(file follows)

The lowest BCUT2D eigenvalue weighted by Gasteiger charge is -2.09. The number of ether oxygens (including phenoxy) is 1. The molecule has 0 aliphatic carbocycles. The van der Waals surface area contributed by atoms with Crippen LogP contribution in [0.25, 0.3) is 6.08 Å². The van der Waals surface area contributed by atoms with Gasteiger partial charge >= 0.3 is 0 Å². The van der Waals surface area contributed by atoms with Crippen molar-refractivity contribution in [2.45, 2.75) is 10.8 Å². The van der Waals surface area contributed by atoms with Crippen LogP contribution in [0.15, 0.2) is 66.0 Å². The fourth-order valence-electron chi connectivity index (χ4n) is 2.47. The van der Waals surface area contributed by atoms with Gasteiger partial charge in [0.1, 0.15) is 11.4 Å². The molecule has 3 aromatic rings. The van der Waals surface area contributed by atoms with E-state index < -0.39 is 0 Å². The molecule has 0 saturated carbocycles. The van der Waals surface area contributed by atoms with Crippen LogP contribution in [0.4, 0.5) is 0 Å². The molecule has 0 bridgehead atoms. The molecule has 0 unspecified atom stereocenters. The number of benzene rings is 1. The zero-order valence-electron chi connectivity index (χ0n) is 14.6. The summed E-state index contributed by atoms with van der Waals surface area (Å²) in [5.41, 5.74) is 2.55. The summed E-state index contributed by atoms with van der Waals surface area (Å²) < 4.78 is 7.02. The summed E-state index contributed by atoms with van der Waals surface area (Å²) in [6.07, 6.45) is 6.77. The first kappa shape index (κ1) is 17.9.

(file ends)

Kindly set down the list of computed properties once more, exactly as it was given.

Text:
The lowest BCUT2D eigenvalue weighted by Gasteiger charge is -2.09. The number of ether oxygens (including phenoxy) is 1. The molecule has 0 aliphatic carbocycles. The van der Waals surface area contributed by atoms with Crippen LogP contribution in [0.25, 0.3) is 6.08 Å². The van der Waals surface area contributed by atoms with Gasteiger partial charge >= 0.3 is 0 Å². The van der Waals surface area contributed by atoms with Crippen molar-refractivity contribution in [2.45, 2.75) is 10.8 Å². The van der Waals surface area contributed by atoms with Crippen LogP contribution in [0.15, 0.2) is 66.0 Å². The fourth-order valence-electron chi connectivity index (χ4n) is 2.47. The van der Waals surface area contributed by atoms with Gasteiger partial charge in [0.1, 0.15) is 11.4 Å². The molecule has 3 aromatic rings. The van der Waals surface area contributed by atoms with E-state index < -0.39 is 0 Å². The molecule has 0 saturated carbocycles. The van der Waals surface area contributed by atoms with Crippen LogP contribution in [0.4, 0.5) is 0 Å². The molecule has 0 bridgehead atoms. The molecule has 0 unspecified atom stereocenters. The number of benzene rings is 1. The zero-order valence-electron chi connectivity index (χ0n) is 14.6. The summed E-state index contributed by atoms with van der Waals surface area (Å²) in [5.41, 5.74) is 2.55. The summed E-state index contributed by atoms with van der Waals surface area (Å²) < 4.78 is 7.02. The summed E-state index contributed by atoms with van der Waals surface area (Å²) in [6.07, 6.45) is 6.77. The first kappa shape index (κ1) is 17.9.